Sunday, May 4, 2014

Latin Proverbs and Fables Round-Up: May 4

Here is a round-up of today's proverbs and fables - and for previous posts, check out the Bestiaria Latina Blog archives. If you are looking for more fables to read (LOTS more fables), you can download a free PDF copy of Mille Fabulae et Una: 1001 Aesop's Fables in Latin.

HODIE (Roman Calendar): ante diem quartum Nonas Maias.

MYTHS and LEGENDS: The art image for today's legend shows Heracles and the Lion; you can also see the legends for the current week listed together here.


TODAY'S MOTTOES and PROVERBS:

3-WORD MOTTOES: Today's 3-word motto is Ne cede malis (English: Yield not to evils).

3-WORD PROVERBS: Today's 3-word proverb is Sol omnibus lucet (English: The sun shines on everyone).

RHYMING PROVERBS: Today's proverb with rhyme is: Cochlea consiliis, in factis esto volucris (English: Be a snail in your planning and swift as a bird in your deeds).

VULGATE VERSES: Today's verse is Dimitte mortuos sepelire mortuos suos (Matt. 8:22). For a translation, check out the polyglot Bible, in English, Hebrew, Latin and Greek, at the Sacred Texts Archive online.

ELIZABETHAN PROVERBS: Here is today's proverb commentary, this time by Taverner: Ovium nullus usus, si pastor absit: There is no goodnes of shepe, if the shepherde be away. Servauntes do nothing well, where the maister is absent. Scollers do no good, when the teacher is gone. That commonaltie is nothinge worth, that is not governed by the authoritie of a Prince. In summa, where is an Anarchie and no Monarchie, I meane, where one hedde and ruler is not, but every man as a Lord doth what him lusteth, there is nothinge well done.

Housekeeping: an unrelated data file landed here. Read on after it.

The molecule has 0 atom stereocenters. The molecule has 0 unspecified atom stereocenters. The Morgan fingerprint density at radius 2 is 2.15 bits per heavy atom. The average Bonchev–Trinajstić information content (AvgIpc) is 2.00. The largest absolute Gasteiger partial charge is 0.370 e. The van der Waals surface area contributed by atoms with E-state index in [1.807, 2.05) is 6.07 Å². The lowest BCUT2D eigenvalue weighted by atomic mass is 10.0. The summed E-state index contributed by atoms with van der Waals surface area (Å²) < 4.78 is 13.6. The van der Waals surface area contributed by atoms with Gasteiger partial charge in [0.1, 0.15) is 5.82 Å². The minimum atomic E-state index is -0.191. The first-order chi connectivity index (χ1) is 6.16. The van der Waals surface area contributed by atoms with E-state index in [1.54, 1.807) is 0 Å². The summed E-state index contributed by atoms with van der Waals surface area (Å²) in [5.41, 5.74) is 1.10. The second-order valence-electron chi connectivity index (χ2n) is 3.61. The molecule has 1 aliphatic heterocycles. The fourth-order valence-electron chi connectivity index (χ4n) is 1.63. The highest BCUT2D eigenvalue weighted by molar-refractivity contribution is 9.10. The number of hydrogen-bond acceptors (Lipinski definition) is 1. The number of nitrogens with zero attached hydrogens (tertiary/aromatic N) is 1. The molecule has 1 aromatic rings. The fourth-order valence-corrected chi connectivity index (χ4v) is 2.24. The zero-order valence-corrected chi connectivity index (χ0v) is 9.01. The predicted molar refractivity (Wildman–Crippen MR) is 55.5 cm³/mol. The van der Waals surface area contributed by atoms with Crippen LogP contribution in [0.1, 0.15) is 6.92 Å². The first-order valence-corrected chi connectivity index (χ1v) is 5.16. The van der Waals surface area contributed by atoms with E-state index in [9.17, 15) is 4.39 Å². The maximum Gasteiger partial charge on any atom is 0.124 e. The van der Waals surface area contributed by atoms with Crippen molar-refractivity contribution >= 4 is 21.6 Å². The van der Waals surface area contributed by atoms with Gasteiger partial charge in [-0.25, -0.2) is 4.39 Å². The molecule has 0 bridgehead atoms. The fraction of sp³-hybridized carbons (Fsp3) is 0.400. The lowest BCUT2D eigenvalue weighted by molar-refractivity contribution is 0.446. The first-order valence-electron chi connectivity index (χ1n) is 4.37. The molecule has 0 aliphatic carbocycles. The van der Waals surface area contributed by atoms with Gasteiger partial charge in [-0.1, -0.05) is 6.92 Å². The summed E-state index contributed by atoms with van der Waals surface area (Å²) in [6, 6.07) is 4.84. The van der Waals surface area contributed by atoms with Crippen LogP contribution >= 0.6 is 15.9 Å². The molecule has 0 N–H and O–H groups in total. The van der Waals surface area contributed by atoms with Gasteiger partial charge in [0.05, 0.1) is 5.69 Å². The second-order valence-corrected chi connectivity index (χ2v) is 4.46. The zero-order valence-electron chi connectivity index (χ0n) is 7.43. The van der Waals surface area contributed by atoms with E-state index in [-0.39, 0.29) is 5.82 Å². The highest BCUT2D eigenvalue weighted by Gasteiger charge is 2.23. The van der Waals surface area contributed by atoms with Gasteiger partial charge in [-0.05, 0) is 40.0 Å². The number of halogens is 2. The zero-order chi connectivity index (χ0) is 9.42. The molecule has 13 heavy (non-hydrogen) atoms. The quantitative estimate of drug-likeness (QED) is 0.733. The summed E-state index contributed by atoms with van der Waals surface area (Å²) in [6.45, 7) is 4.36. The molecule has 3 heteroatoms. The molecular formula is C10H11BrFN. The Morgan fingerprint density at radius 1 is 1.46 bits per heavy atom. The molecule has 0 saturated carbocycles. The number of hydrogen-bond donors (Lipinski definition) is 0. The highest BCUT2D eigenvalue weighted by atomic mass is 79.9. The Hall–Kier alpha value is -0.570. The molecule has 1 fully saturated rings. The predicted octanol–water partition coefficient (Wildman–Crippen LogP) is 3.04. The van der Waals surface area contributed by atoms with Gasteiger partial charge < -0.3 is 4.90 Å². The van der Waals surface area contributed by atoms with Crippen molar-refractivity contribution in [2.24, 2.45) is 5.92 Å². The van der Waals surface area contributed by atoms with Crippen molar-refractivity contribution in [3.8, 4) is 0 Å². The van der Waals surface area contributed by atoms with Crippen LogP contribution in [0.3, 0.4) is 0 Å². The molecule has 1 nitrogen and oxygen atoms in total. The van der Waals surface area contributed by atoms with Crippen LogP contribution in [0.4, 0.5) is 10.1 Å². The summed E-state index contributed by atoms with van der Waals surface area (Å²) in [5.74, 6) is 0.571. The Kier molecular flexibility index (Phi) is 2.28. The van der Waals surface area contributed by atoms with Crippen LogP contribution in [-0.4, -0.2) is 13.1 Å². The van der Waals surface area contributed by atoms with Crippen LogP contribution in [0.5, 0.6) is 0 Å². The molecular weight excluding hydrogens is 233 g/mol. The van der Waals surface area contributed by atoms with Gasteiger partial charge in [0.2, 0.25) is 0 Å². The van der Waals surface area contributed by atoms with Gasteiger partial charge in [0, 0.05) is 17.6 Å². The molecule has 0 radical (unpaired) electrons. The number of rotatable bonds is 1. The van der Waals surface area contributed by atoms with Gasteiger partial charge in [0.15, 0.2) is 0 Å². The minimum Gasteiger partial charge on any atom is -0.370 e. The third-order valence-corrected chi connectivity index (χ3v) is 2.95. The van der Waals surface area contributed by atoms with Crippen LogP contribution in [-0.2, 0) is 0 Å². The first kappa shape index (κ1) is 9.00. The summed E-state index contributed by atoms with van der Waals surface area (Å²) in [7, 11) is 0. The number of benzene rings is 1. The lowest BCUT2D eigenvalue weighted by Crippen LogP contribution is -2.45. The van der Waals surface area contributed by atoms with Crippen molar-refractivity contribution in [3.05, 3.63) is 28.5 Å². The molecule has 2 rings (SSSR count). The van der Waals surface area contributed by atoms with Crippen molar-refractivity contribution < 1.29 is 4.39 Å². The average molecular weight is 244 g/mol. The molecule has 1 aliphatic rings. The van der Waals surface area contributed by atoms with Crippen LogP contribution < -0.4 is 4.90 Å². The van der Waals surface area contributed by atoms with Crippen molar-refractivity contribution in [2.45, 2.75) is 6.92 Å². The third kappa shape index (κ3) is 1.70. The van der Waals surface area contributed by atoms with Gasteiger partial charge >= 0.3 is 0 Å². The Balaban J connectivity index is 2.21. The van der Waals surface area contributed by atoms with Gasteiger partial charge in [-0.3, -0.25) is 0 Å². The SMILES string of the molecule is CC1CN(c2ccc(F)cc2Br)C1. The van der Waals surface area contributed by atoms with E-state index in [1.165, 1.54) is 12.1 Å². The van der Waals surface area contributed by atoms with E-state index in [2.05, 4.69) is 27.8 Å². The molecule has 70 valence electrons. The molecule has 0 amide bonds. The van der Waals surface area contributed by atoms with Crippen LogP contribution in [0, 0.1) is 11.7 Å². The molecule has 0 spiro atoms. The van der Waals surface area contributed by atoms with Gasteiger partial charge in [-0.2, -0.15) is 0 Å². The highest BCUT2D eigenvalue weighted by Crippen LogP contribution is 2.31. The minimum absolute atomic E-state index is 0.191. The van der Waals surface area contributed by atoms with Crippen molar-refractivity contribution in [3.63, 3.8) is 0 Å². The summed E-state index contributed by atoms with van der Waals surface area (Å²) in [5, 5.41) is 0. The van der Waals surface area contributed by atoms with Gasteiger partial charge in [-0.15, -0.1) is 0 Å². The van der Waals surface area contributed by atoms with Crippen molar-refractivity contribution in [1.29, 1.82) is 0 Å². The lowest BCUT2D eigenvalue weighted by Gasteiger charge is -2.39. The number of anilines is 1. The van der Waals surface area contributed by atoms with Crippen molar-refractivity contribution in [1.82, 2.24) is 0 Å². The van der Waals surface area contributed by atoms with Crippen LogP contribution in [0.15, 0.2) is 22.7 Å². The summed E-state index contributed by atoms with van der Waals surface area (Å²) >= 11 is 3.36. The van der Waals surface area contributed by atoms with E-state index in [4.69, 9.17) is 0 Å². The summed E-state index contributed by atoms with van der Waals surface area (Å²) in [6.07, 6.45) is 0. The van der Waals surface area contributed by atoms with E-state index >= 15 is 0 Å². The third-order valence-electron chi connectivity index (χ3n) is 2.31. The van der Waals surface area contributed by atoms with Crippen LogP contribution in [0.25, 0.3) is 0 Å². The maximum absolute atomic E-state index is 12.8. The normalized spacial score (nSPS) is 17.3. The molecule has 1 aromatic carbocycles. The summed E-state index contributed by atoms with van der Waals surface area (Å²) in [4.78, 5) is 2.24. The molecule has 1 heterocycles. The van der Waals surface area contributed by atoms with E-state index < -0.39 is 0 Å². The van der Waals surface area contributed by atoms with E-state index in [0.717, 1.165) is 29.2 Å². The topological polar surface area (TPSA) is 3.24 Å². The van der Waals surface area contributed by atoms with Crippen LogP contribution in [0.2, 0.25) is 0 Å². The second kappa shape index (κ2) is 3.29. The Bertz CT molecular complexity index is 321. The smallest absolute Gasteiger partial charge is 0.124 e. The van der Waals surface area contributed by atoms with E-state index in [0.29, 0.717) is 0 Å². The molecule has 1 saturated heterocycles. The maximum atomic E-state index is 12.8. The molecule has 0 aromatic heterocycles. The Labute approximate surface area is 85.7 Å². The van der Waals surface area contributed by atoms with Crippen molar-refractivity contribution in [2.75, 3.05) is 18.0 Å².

BREVISSIMA: The distich poster for today is Hora Nulla Sine Fructu. Click here for a full-sized view.


And here are today's proverbial LOLcats:




TODAY'S FABLES:

FABULAE FACILES: The fable from the Fabulae Faciles widget is Canis Villaticus, about a dog who stands his ground (this fable has a vocabulary list).

MILLE FABULAE: The fable from the Mille Fabulae et Una widget is Asinus et Viatores Duo, and luckily for the donkey, the two travelers get into an argument.

Asinus Controversus

Greek Bible Art - and Latin and English, too. Below is one of my Greek Bible Art graphics; for the individual Greek, Latin and English versions of the graphic, see the blog post: καὶ λαβὼν ποτήριον καὶ εὐχαριστήσας ἔδωκεν αὐτοῖς. Accipiens calicem, gratias egit et dedit illis. And he took the cup, and gave thanks, and gave it to them.



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